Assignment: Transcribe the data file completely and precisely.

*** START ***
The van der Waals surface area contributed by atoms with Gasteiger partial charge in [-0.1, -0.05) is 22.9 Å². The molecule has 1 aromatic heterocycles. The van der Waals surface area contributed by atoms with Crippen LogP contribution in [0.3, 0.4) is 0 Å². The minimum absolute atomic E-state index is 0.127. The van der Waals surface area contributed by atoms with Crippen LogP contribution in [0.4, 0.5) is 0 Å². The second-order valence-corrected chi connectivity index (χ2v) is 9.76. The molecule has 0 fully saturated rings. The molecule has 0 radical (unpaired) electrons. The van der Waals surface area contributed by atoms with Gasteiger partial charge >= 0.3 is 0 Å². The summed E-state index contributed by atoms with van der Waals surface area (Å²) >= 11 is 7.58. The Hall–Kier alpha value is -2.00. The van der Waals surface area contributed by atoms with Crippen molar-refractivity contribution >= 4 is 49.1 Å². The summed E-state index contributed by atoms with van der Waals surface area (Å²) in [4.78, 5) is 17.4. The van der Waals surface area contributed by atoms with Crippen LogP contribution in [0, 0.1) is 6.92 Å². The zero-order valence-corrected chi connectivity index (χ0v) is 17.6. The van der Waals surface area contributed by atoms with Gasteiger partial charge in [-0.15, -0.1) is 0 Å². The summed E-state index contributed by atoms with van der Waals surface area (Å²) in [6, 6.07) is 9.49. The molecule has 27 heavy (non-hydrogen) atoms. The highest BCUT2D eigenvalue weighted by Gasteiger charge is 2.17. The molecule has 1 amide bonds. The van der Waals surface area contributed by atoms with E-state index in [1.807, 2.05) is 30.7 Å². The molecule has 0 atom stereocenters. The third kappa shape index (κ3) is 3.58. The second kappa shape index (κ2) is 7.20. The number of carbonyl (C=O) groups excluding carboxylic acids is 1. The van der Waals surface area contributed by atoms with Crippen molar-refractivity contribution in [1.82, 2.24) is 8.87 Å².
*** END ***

The van der Waals surface area contributed by atoms with Gasteiger partial charge in [-0.1, -0.05) is 22.9 Å². The molecule has 1 aromatic heterocycles. The van der Waals surface area contributed by atoms with Crippen LogP contribution in [0.3, 0.4) is 0 Å². The minimum absolute atomic E-state index is 0.127. The van der Waals surface area contributed by atoms with Crippen LogP contribution in [0.4, 0.5) is 0 Å². The second-order valence-corrected chi connectivity index (χ2v) is 9.76. The molecule has 0 fully saturated rings. The molecule has 0 radical (unpaired) electrons. The van der Waals surface area contributed by atoms with Gasteiger partial charge >= 0.3 is 0 Å². The summed E-state index contributed by atoms with van der Waals surface area (Å²) >= 11 is 7.58. The Hall–Kier alpha value is -2.00. The van der Waals surface area contributed by atoms with Crippen molar-refractivity contribution >= 4 is 49.1 Å². The summed E-state index contributed by atoms with van der Waals surface area (Å²) in [4.78, 5) is 17.4. The van der Waals surface area contributed by atoms with Crippen LogP contribution in [0, 0.1) is 6.92 Å². The zero-order valence-corrected chi connectivity index (χ0v) is 17.6. The van der Waals surface area contributed by atoms with Gasteiger partial charge in [-0.15, -0.1) is 0 Å². The summed E-state index contributed by atoms with van der Waals surface area (Å²) in [6, 6.07) is 9.49. The molecule has 27 heavy (non-hydrogen) atoms. The highest BCUT2D eigenvalue weighted by Gasteiger charge is 2.17. The molecule has 1 amide bonds. The van der Waals surface area contributed by atoms with E-state index in [1.807, 2.05) is 30.7 Å². The molecule has 0 atom stereocenters. The third kappa shape index (κ3) is 3.58. The second kappa shape index (κ2) is 7.20. The number of carbonyl (C=O) groups excluding carboxylic acids is 1. The van der Waals surface area contributed by atoms with Crippen molar-refractivity contribution in [1.82, 2.24) is 8.87 Å².